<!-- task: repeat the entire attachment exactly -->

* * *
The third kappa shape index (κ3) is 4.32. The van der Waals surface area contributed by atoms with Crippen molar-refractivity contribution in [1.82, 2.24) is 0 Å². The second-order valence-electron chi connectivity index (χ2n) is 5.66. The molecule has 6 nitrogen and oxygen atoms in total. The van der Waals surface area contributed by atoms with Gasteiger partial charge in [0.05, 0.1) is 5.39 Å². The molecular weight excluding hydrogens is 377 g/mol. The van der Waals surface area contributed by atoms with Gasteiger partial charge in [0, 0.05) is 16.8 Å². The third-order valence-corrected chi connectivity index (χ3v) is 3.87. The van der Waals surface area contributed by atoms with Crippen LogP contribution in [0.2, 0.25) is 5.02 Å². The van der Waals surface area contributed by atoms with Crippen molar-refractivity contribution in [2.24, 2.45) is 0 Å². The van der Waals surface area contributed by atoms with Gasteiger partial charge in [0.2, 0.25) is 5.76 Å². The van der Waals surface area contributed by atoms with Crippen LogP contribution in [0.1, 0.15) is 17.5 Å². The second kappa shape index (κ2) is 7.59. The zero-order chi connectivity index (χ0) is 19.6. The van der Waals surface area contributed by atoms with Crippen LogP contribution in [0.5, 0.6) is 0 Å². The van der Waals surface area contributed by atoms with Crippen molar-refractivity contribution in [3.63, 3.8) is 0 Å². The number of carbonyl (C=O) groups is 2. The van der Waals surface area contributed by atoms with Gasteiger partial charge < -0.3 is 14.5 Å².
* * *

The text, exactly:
The third kappa shape index (κ3) is 4.32. The van der Waals surface area contributed by atoms with Crippen molar-refractivity contribution in [1.82, 2.24) is 0 Å². The second-order valence-electron chi connectivity index (χ2n) is 5.66. The molecule has 6 nitrogen and oxygen atoms in total. The van der Waals surface area contributed by atoms with Gasteiger partial charge in [0.05, 0.1) is 5.39 Å². The molecular weight excluding hydrogens is 377 g/mol. The van der Waals surface area contributed by atoms with Gasteiger partial charge in [0, 0.05) is 16.8 Å². The third-order valence-corrected chi connectivity index (χ3v) is 3.87. The van der Waals surface area contributed by atoms with Crippen LogP contribution in [0.2, 0.25) is 5.02 Å². The van der Waals surface area contributed by atoms with Crippen molar-refractivity contribution in [2.24, 2.45) is 0 Å². The van der Waals surface area contributed by atoms with Gasteiger partial charge in [0.2, 0.25) is 5.76 Å². The van der Waals surface area contributed by atoms with Crippen LogP contribution in [0.1, 0.15) is 17.5 Å². The second kappa shape index (κ2) is 7.59. The zero-order chi connectivity index (χ0) is 19.6. The van der Waals surface area contributed by atoms with Crippen LogP contribution in [0.5, 0.6) is 0 Å². The van der Waals surface area contributed by atoms with Crippen molar-refractivity contribution in [3.63, 3.8) is 0 Å². The number of carbonyl (C=O) groups is 2. The van der Waals surface area contributed by atoms with Gasteiger partial charge < -0.3 is 14.5 Å².